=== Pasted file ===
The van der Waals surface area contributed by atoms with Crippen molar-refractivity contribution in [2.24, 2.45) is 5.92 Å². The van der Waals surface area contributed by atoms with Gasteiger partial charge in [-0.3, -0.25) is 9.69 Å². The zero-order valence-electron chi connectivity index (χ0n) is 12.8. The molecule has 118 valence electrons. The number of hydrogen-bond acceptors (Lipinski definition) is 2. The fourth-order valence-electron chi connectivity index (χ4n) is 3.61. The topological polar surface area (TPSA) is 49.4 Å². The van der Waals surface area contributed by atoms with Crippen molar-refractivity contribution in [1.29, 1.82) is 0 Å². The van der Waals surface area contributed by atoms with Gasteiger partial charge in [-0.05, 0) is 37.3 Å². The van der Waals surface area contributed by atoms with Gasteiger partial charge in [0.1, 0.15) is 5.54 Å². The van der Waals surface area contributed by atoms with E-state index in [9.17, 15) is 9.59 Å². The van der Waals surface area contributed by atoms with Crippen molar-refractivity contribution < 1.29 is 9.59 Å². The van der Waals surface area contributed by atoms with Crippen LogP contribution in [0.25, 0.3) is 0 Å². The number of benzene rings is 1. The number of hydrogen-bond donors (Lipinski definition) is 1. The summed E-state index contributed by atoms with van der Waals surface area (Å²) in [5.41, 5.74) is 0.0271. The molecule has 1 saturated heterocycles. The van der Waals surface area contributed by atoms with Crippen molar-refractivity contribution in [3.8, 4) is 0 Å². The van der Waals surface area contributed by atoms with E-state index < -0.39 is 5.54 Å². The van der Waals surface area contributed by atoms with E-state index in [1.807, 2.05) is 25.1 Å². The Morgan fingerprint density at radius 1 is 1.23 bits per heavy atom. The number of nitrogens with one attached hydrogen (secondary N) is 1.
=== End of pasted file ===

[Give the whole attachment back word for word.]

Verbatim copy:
The van der Waals surface area contributed by atoms with Crippen molar-refractivity contribution in [2.24, 2.45) is 5.92 Å². The van der Waals surface area contributed by atoms with Gasteiger partial charge in [-0.3, -0.25) is 9.69 Å². The zero-order valence-electron chi connectivity index (χ0n) is 12.8. The molecule has 118 valence electrons. The number of hydrogen-bond acceptors (Lipinski definition) is 2. The fourth-order valence-electron chi connectivity index (χ4n) is 3.61. The topological polar surface area (TPSA) is 49.4 Å². The van der Waals surface area contributed by atoms with Crippen molar-refractivity contribution in [1.29, 1.82) is 0 Å². The van der Waals surface area contributed by atoms with Gasteiger partial charge in [-0.05, 0) is 37.3 Å². The van der Waals surface area contributed by atoms with Gasteiger partial charge in [0.1, 0.15) is 5.54 Å². The van der Waals surface area contributed by atoms with E-state index in [9.17, 15) is 9.59 Å². The van der Waals surface area contributed by atoms with Crippen molar-refractivity contribution < 1.29 is 9.59 Å². The van der Waals surface area contributed by atoms with Crippen LogP contribution in [0.25, 0.3) is 0 Å². The number of benzene rings is 1. The number of hydrogen-bond donors (Lipinski definition) is 1. The summed E-state index contributed by atoms with van der Waals surface area (Å²) in [5.41, 5.74) is 0.0271. The molecule has 1 saturated heterocycles. The van der Waals surface area contributed by atoms with Crippen molar-refractivity contribution in [3.8, 4) is 0 Å². The van der Waals surface area contributed by atoms with E-state index < -0.39 is 5.54 Å². The van der Waals surface area contributed by atoms with E-state index in [1.807, 2.05) is 25.1 Å². The Morgan fingerprint density at radius 1 is 1.23 bits per heavy atom. The number of nitrogens with one attached hydrogen (secondary N) is 1.